I’ve realized recently that it really bothers me when I hear people speak negatively about themselves. It’s something that I almost always have a reaction to and I have a hard time just letting it go and biting my tongue. I want to speak up and say something (kind and gentle, of course) to people who are speaking negatively about themselves to hopefully cause them to pause and think critically about why they’re engaging in negative self-talk.
So I’ve started speaking up. And I think it’s been well-received so far. I made a post on Facebook this morning (the text of which appears below) and was encouraged by the positive reaction of my friends to expand upon my thoughts here.
I think negative self-talk is one of the most destructive habits that we’ve developed in our society. In the quest to appear more humble we’ve swung the pendulum to the point where I believe it’s more acceptable to tear yourself down than it is to take a measure of pride in something you’ve accomplished. How backwards.
Why does it matter? It matters because by being constantly critical of ourselves and speaking negatively about ourselves we end up truly believing those things we tell ourselves, regardless of what the reality may be. Negative self-talk can also change how we are perceived by others, with women who engaged in negative talk about their bodies being perceived as less likable by strangers.
Ultimately, it matters because positivity, love, and kindness are going to get us further as individuals and a society than negativity and hate will.
Does this mean that we have to stop wanting to change ourselves? Absolutely not. There’s nothing wrong with looking at your current health, fitness, or other circumstance and thinking “I’d like to improve upon this.” The trouble comes when the motivation for that change is hating where you are now, rather than aspiring to be something awesome. There’s a massive difference in how we’ll react to a goal of “stop eating crap” vs. “eat more whole, nourishing foods”. The first (negative) goal is keeping us focused backwards on the “error” or the behaviour we dislike. The second (positive) goal gives us a productive, forward-thinking action or behaviour to focus on instead.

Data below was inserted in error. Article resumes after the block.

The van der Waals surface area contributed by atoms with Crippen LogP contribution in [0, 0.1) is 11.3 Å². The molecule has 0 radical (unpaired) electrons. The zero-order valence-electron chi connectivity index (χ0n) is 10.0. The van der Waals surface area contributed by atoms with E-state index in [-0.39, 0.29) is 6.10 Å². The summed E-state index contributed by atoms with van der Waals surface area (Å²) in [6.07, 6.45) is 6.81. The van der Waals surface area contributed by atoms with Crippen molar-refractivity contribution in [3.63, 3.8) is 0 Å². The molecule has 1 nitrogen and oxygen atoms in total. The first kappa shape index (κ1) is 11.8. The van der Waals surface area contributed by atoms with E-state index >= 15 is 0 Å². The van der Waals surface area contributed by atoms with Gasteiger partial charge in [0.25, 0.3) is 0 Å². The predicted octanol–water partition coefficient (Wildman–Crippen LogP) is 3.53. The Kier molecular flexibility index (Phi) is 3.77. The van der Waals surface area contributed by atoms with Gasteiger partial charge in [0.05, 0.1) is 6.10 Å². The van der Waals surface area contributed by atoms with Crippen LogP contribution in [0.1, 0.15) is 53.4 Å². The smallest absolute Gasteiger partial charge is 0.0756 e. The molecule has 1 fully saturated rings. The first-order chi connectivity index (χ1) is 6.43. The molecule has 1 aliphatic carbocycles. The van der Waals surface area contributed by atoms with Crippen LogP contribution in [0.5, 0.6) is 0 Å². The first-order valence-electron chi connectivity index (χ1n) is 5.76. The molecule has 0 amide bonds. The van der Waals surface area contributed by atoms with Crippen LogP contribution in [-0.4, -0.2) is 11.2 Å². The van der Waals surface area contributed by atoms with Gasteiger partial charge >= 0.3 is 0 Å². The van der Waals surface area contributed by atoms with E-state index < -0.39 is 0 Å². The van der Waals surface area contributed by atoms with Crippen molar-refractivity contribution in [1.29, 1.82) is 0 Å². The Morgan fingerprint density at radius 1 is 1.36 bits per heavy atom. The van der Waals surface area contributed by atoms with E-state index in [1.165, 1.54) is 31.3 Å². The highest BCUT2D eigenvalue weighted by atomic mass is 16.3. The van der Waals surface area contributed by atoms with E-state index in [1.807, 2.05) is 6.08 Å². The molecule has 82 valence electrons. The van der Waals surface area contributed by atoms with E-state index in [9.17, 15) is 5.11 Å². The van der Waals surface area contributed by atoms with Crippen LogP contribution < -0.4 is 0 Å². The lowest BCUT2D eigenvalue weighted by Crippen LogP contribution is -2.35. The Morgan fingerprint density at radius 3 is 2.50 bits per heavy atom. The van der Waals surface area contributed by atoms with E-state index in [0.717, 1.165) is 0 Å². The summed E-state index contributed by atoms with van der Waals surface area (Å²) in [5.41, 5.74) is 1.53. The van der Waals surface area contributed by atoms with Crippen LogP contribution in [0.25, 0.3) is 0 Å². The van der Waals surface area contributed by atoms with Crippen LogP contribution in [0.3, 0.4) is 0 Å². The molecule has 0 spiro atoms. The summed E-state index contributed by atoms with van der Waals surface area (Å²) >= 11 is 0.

I know first hand that negative self-talk is a damn hard habit to break. I still catch myself saying and thinking negative things about myself. But at least now I have a keen awareness of when I’m doing this and try to stop it and reverse it. It’s not a change that happens quickly, but I hope that the more we speak up with each other we will encourage our friends to not only stop tearing themselves down, but to take pride in what they accomplish. We may need to “fake it until we make it” but I hope that some day a positive body image will be the norm rather than the exception it is today.
So try this: next time you’re thinking negatively about yourself, your body, or what you can do I challenge you to stop and imagine yourself saying those things about your best friend. Would you ever think or say those same things? Would you ever tell your best friend that she was fat, weak, slow, or not good enough? And how would you react if you heard your best friend saying those things about herself?
I’m guessing you’d never consider saying those things to someone else. So why is it okay to tell ourselves these things? Only when we stop being our own worst critic can we become our own strongest supporter. Be as kind and loving to yourself as you can be to others and then watch the magic happen.